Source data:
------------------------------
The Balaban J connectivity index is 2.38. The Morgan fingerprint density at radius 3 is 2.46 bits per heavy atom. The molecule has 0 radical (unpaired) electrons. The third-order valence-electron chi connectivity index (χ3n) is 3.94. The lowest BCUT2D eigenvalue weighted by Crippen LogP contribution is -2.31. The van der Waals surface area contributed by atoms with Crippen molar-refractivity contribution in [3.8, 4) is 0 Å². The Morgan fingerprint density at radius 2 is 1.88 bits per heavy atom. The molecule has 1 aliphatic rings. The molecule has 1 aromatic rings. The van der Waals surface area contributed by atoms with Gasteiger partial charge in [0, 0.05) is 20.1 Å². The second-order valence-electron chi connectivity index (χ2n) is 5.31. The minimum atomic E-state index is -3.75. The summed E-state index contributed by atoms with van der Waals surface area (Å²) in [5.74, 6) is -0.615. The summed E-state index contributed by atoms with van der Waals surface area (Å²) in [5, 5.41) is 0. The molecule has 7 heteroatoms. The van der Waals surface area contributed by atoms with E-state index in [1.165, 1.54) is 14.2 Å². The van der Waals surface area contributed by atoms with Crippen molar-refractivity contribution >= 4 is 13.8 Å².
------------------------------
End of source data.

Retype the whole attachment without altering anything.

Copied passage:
The Balaban J connectivity index is 2.38. The Morgan fingerprint density at radius 3 is 2.46 bits per heavy atom. The molecule has 0 radical (unpaired) electrons. The third-order valence-electron chi connectivity index (χ3n) is 3.94. The lowest BCUT2D eigenvalue weighted by Crippen LogP contribution is -2.31. The van der Waals surface area contributed by atoms with Crippen molar-refractivity contribution in [3.8, 4) is 0 Å². The Morgan fingerprint density at radius 2 is 1.88 bits per heavy atom. The molecule has 1 aliphatic rings. The molecule has 1 aromatic rings. The van der Waals surface area contributed by atoms with Gasteiger partial charge in [0, 0.05) is 20.1 Å². The second-order valence-electron chi connectivity index (χ2n) is 5.31. The minimum atomic E-state index is -3.75. The summed E-state index contributed by atoms with van der Waals surface area (Å²) in [5.74, 6) is -0.615. The summed E-state index contributed by atoms with van der Waals surface area (Å²) in [5, 5.41) is 0. The molecule has 7 heteroatoms. The van der Waals surface area contributed by atoms with E-state index in [1.165, 1.54) is 14.2 Å². The van der Waals surface area contributed by atoms with Crippen molar-refractivity contribution >= 4 is 13.8 Å².